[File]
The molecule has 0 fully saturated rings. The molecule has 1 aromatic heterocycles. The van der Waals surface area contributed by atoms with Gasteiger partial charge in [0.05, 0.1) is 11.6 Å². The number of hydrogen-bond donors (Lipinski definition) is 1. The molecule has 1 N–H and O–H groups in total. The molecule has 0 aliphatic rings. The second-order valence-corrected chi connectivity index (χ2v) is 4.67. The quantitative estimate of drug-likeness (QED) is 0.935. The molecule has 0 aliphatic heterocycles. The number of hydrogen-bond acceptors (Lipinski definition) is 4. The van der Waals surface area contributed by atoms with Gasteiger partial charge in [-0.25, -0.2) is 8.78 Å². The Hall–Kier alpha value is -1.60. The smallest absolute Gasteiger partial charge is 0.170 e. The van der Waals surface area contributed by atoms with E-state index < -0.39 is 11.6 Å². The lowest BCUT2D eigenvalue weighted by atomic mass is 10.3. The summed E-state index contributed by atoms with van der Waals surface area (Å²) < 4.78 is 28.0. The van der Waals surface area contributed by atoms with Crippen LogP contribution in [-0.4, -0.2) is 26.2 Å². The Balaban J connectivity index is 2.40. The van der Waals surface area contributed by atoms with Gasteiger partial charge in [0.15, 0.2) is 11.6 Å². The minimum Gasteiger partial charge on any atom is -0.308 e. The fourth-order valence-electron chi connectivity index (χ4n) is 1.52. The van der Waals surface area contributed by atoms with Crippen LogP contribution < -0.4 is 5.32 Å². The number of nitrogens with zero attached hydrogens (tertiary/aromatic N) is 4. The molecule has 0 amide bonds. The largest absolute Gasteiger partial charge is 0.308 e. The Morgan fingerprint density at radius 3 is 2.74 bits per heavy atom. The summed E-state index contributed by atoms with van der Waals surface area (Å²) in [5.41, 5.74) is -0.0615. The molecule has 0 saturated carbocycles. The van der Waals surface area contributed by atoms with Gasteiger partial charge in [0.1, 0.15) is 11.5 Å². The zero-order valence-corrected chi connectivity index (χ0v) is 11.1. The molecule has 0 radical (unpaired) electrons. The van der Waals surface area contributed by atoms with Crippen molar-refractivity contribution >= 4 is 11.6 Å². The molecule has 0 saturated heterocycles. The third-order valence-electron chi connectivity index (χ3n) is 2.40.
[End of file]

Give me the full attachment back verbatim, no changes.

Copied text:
The molecule has 0 fully saturated rings. The molecule has 1 aromatic heterocycles. The van der Waals surface area contributed by atoms with Gasteiger partial charge in [0.05, 0.1) is 11.6 Å². The number of hydrogen-bond donors (Lipinski definition) is 1. The molecule has 1 N–H and O–H groups in total. The molecule has 0 aliphatic rings. The second-order valence-corrected chi connectivity index (χ2v) is 4.67. The quantitative estimate of drug-likeness (QED) is 0.935. The molecule has 0 aliphatic heterocycles. The number of hydrogen-bond acceptors (Lipinski definition) is 4. The van der Waals surface area contributed by atoms with Gasteiger partial charge in [-0.25, -0.2) is 8.78 Å². The Hall–Kier alpha value is -1.60. The smallest absolute Gasteiger partial charge is 0.170 e. The van der Waals surface area contributed by atoms with E-state index < -0.39 is 11.6 Å². The lowest BCUT2D eigenvalue weighted by atomic mass is 10.3. The summed E-state index contributed by atoms with van der Waals surface area (Å²) < 4.78 is 28.0. The van der Waals surface area contributed by atoms with Crippen LogP contribution in [-0.4, -0.2) is 26.2 Å². The Balaban J connectivity index is 2.40. The van der Waals surface area contributed by atoms with Gasteiger partial charge in [0.15, 0.2) is 11.6 Å². The minimum Gasteiger partial charge on any atom is -0.308 e. The fourth-order valence-electron chi connectivity index (χ4n) is 1.52. The van der Waals surface area contributed by atoms with Crippen LogP contribution < -0.4 is 5.32 Å². The number of nitrogens with zero attached hydrogens (tertiary/aromatic N) is 4. The molecule has 0 amide bonds. The largest absolute Gasteiger partial charge is 0.308 e. The Morgan fingerprint density at radius 3 is 2.74 bits per heavy atom. The summed E-state index contributed by atoms with van der Waals surface area (Å²) in [5.41, 5.74) is -0.0615. The molecule has 0 saturated carbocycles. The van der Waals surface area contributed by atoms with Gasteiger partial charge in [0.1, 0.15) is 11.5 Å². The zero-order valence-corrected chi connectivity index (χ0v) is 11.1. The molecule has 0 radical (unpaired) electrons. The van der Waals surface area contributed by atoms with Crippen molar-refractivity contribution >= 4 is 11.6 Å². The molecule has 0 saturated heterocycles. The third-order valence-electron chi connectivity index (χ3n) is 2.40.